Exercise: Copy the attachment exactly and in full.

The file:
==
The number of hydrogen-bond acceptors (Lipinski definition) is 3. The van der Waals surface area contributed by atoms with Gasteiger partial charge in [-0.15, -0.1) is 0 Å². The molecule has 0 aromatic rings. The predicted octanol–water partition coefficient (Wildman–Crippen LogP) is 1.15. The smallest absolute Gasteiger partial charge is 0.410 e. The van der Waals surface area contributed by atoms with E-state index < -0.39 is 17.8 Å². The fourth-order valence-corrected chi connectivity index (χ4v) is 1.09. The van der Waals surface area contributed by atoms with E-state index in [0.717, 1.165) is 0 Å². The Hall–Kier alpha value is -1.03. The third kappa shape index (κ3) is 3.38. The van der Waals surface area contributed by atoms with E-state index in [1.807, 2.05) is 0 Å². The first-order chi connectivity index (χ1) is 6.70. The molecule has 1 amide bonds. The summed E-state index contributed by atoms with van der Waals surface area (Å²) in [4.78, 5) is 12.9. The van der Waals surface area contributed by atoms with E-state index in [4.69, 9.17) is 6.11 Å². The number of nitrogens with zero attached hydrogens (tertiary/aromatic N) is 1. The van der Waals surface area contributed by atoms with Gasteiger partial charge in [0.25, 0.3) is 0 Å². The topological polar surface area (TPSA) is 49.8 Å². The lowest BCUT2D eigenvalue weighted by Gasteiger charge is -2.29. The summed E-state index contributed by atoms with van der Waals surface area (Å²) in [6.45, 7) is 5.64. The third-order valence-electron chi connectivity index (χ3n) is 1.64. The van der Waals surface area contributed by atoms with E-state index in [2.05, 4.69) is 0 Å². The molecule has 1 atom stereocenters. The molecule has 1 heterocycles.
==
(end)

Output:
The number of hydrogen-bond acceptors (Lipinski definition) is 3. The van der Waals surface area contributed by atoms with Gasteiger partial charge in [-0.15, -0.1) is 0 Å². The molecule has 0 aromatic rings. The predicted octanol–water partition coefficient (Wildman–Crippen LogP) is 1.15. The smallest absolute Gasteiger partial charge is 0.410 e. The van der Waals surface area contributed by atoms with E-state index < -0.39 is 17.8 Å². The fourth-order valence-corrected chi connectivity index (χ4v) is 1.09. The van der Waals surface area contributed by atoms with E-state index in [0.717, 1.165) is 0 Å². The Hall–Kier alpha value is -1.03. The third kappa shape index (κ3) is 3.38. The van der Waals surface area contributed by atoms with E-state index in [1.807, 2.05) is 0 Å². The first-order chi connectivity index (χ1) is 6.70. The molecule has 1 amide bonds. The summed E-state index contributed by atoms with van der Waals surface area (Å²) in [4.78, 5) is 12.9. The van der Waals surface area contributed by atoms with E-state index in [4.69, 9.17) is 6.11 Å². The number of nitrogens with zero attached hydrogens (tertiary/aromatic N) is 1. The van der Waals surface area contributed by atoms with Gasteiger partial charge in [0.25, 0.3) is 0 Å². The topological polar surface area (TPSA) is 49.8 Å². The lowest BCUT2D eigenvalue weighted by Gasteiger charge is -2.29. The summed E-state index contributed by atoms with van der Waals surface area (Å²) in [6.45, 7) is 5.64. The third-order valence-electron chi connectivity index (χ3n) is 1.64. The van der Waals surface area contributed by atoms with E-state index in [2.05, 4.69) is 0 Å². The molecule has 1 atom stereocenters. The molecule has 1 heterocycles.